Comment


        • #5
          Originally posted by BluesIsBlood12 View Post
          In the non-expert opinion (of a sh*tty player), I'd say very good, though it might depend on what "PAF" means to you or what you want out of a set of pickups. They sound more modern than Antiquities, for example, so preference could be determined by your intended application. I had them in an SG for around a year, playing mostly medium gain rock, and that was my favorite tone at the time. I decided that the SG design is just not for me though, so they're in a box waiting for a guitar to go into.
          . . . sounds good

          Thanks.
          Formerly known as; SirJackdeFuzz (7400+ posts)

          Comment


          • #6
            Originally posted by Lewguitar View Post
            Hard to say not having owned a set.

            But here's the description: "The bridge is a vintage-hot 8.78k DC resistance and the neck is similarly beefy at 8.20k. The rough cast magnets add warmth and balance so everything sounds bigger. What is sonically unique about the Whole Lotta Humbucker pickups is the way that they push your amp and add a very slight natural compression and sustain to your sound."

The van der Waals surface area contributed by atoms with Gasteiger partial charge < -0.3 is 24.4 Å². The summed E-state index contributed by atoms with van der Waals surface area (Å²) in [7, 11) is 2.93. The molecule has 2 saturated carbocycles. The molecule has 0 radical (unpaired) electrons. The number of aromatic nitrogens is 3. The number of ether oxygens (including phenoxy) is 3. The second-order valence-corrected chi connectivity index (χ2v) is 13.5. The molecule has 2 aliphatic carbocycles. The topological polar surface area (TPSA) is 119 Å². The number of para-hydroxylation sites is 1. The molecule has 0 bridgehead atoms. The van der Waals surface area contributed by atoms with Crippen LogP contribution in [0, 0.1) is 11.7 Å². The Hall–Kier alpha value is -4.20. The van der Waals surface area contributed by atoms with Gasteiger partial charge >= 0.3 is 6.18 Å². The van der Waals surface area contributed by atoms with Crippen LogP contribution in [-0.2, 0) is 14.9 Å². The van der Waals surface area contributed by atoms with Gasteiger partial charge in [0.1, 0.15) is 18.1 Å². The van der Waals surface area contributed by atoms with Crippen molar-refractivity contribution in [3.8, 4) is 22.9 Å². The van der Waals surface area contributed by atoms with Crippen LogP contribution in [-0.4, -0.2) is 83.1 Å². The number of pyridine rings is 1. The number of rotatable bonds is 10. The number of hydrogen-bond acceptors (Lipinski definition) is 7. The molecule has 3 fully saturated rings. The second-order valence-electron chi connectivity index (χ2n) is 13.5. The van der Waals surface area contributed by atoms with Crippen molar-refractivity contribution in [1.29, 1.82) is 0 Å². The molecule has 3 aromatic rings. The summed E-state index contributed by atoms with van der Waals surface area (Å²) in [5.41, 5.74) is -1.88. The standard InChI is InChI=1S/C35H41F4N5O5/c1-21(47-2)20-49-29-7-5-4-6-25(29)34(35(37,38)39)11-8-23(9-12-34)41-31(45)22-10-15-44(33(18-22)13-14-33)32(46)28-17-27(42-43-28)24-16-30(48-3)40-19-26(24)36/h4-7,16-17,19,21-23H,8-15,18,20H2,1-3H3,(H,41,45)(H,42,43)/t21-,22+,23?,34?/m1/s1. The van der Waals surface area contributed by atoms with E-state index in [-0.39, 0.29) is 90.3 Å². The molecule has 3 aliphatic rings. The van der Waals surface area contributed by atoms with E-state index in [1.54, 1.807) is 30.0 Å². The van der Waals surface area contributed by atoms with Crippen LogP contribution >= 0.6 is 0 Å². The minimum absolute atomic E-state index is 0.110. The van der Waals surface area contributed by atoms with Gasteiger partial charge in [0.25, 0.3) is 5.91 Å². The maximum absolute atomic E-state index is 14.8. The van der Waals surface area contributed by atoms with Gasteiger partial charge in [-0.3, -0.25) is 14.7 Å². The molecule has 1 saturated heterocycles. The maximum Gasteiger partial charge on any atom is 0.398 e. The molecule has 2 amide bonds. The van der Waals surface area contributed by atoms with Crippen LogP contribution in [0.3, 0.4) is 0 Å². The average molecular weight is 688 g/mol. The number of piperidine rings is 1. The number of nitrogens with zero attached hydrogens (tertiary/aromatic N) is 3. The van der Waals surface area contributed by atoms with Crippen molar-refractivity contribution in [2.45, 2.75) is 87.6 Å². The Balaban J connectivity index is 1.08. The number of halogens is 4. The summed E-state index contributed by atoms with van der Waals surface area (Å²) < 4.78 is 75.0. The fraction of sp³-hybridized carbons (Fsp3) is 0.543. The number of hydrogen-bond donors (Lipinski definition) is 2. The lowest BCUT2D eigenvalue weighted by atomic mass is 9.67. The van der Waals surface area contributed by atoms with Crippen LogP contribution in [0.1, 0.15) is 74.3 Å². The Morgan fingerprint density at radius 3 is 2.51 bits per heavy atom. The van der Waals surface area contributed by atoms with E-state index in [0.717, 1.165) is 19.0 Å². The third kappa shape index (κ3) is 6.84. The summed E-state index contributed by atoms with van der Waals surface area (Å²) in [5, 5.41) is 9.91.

So they're wound hotter and with more turns of copper wire than most real pafs, but that's what most people today want.

            And unlike most real paf sets, the bridge is wound hotter than the neck pickup, but that's what most of today's players prefer.


            The overdriven tones most of us like today is not the sound Seth Lover or Gibson had in mind when they created the original pafs.

            In fact, my experience with Gibson when I visited them in Kalamazoo in the 1960's is that they were ANTI-ROCK N ROLL.

            They use Alnico 5 roughcast magnets which were used in some real pafs, although most seem to have had Alnico 2 or Alnico 4 magnets.

            So are they historically accurate?

            Yes and no.

            Do they sound great? Most owners seem to think they do.
            OK, that is pretty much how i see them as.

            Formerly known as; SirJackdeFuzz (7400+ posts)

            Comment


            • #7
              Originally posted by Teleplayer View Post
              No, the WLH isn't a vintage PAF humbucker. It is a signature humbucker that has a sound of its own. Despite being mildly overwound, the bridge humbucker is still bright and it has a particularly cutting rock tone that is distinctive. They are real rocking pickups.